As the Freeh Report was released there was plenty of reaction, from shock and anger to sadness as we read in blakc and white that Joe Paterno may have played a larger role in the Penn State response to Jerry Sandusky's alleged (at the time) vile acts.
Paterno's successor, Bill O'Brien, is taking time to review the Freeh Report as thoroughly as possible and remains committed to ensuring that the proper procedures are taken to strengthen the integrity of the program moving forward. The following statement from O'Brien was shared yesterday by Penn State's athletic department.
"Today we received the results of the Freeh Group's investigation into what transpired at Penn State. I am carefully reading the report and recommendations with respect to the football department, including any gaps that may exist, to identify what changes can and should be made. I stand with the University leadership in a shared commitment to driving a culture of honesty, integrity, responsible leadership and accountability at all levels and within all units of our institution. We can and we must do better. Nonetheless, I too remain proud of the accomplishments and character of Penn State's many generations of student-athletes, and I look forward to doing my part to ensure we emerge stronger than before."
How O'Brien moves the program forward still remains to be seen of course. He has been putting together a fine recruiting class for the Class of 2013, but there is a fair question out there now on whether or not he will be able to keep it all together as the NCAA continues to review Penn State's situation. At this point it would appear likely that Penn State could be on the receiving end of some form of NCAA sanctions for the first time in school history. While a death penalty will continue to be called for by some, that remains a very rare possibility unless more information pops up supporting it.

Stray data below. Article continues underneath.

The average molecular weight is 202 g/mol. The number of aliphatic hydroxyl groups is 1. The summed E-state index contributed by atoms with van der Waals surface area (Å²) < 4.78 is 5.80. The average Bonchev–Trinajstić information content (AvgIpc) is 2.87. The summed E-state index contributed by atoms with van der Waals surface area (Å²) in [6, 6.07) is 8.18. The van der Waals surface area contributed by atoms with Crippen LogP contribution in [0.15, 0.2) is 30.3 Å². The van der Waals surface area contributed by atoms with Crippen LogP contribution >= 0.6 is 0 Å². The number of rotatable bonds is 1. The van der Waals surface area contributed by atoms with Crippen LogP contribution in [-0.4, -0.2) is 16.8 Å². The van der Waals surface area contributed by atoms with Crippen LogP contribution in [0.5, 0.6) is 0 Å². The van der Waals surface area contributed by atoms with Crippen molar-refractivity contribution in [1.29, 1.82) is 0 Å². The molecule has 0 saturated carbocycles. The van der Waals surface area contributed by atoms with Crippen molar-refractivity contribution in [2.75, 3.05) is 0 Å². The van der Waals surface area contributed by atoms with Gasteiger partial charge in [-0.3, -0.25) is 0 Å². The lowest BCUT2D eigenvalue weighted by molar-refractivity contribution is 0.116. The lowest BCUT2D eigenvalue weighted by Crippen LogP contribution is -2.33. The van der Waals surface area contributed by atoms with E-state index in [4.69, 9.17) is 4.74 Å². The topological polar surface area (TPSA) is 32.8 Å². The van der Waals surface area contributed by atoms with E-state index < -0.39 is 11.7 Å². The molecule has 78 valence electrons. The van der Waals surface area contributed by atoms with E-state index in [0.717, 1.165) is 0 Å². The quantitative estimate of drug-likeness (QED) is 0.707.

The more likely scenario for Penn State could result in a loss of scholarships and perhaps even a postseason or television ban. Again, those may be deemed sever punishments from the NCAA, who could take on more of a role of morality police. The NCAA does need to do something though. The details unearthed or confirmed in the Freeh Report deserve some form of response form the NCAA.
How O'Brien handles it will be a true test of his capabilities to run the program, but it would be unfair to speculate anything further until the NCAA eventually comes to a resolution.
Acting Director of Athletics Dave Joyner also released a statement. It reads:
"Earlier today we received, along with the general public, a first look at Judge Freeh's final report. I have read the report, and will continue to review it in closer detail in the coming days. The report concludes that individuals entrusted to positions of authority, shunned the basic responsibility to protect children, and innocent children suffered as a result. Moving forward, we must do everything within our capacity to restore trust in Penn State, and the Athletic Department will play a central and leading role in that process. Through these difficult times, we remain committed to the highest ideal and embodiment of the student-athlete, and we will emerge a stronger institution."